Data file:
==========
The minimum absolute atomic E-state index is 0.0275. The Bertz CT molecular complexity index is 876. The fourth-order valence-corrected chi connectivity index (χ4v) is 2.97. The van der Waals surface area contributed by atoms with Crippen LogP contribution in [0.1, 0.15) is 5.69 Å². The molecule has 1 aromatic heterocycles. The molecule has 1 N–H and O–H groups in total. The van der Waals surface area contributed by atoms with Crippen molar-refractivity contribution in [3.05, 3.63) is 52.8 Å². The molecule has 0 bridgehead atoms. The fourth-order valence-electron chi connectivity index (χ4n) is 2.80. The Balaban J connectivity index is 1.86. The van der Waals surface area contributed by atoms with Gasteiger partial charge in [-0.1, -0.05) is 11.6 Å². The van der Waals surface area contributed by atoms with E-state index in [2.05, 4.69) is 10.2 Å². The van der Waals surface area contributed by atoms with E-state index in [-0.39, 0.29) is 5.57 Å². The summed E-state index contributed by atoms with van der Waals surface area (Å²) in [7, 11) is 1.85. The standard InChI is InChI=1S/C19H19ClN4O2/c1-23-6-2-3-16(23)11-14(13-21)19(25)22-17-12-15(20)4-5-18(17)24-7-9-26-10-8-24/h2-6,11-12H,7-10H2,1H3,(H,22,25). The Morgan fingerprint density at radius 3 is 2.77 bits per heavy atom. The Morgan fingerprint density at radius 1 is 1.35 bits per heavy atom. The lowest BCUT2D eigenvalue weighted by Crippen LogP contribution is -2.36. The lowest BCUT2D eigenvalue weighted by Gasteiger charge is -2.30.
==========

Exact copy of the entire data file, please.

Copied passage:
The minimum absolute atomic E-state index is 0.0275. The Bertz CT molecular complexity index is 876. The fourth-order valence-corrected chi connectivity index (χ4v) is 2.97. The van der Waals surface area contributed by atoms with Crippen LogP contribution in [0.1, 0.15) is 5.69 Å². The molecule has 1 aromatic heterocycles. The molecule has 1 N–H and O–H groups in total. The van der Waals surface area contributed by atoms with Crippen molar-refractivity contribution in [3.05, 3.63) is 52.8 Å². The molecule has 0 bridgehead atoms. The fourth-order valence-electron chi connectivity index (χ4n) is 2.80. The Balaban J connectivity index is 1.86. The van der Waals surface area contributed by atoms with Gasteiger partial charge in [-0.1, -0.05) is 11.6 Å². The van der Waals surface area contributed by atoms with E-state index in [2.05, 4.69) is 10.2 Å². The van der Waals surface area contributed by atoms with E-state index in [-0.39, 0.29) is 5.57 Å². The summed E-state index contributed by atoms with van der Waals surface area (Å²) in [7, 11) is 1.85. The standard InChI is InChI=1S/C19H19ClN4O2/c1-23-6-2-3-16(23)11-14(13-21)19(25)22-17-12-15(20)4-5-18(17)24-7-9-26-10-8-24/h2-6,11-12H,7-10H2,1H3,(H,22,25). The Morgan fingerprint density at radius 3 is 2.77 bits per heavy atom. The Morgan fingerprint density at radius 1 is 1.35 bits per heavy atom. The lowest BCUT2D eigenvalue weighted by Crippen LogP contribution is -2.36. The lowest BCUT2D eigenvalue weighted by Gasteiger charge is -2.30.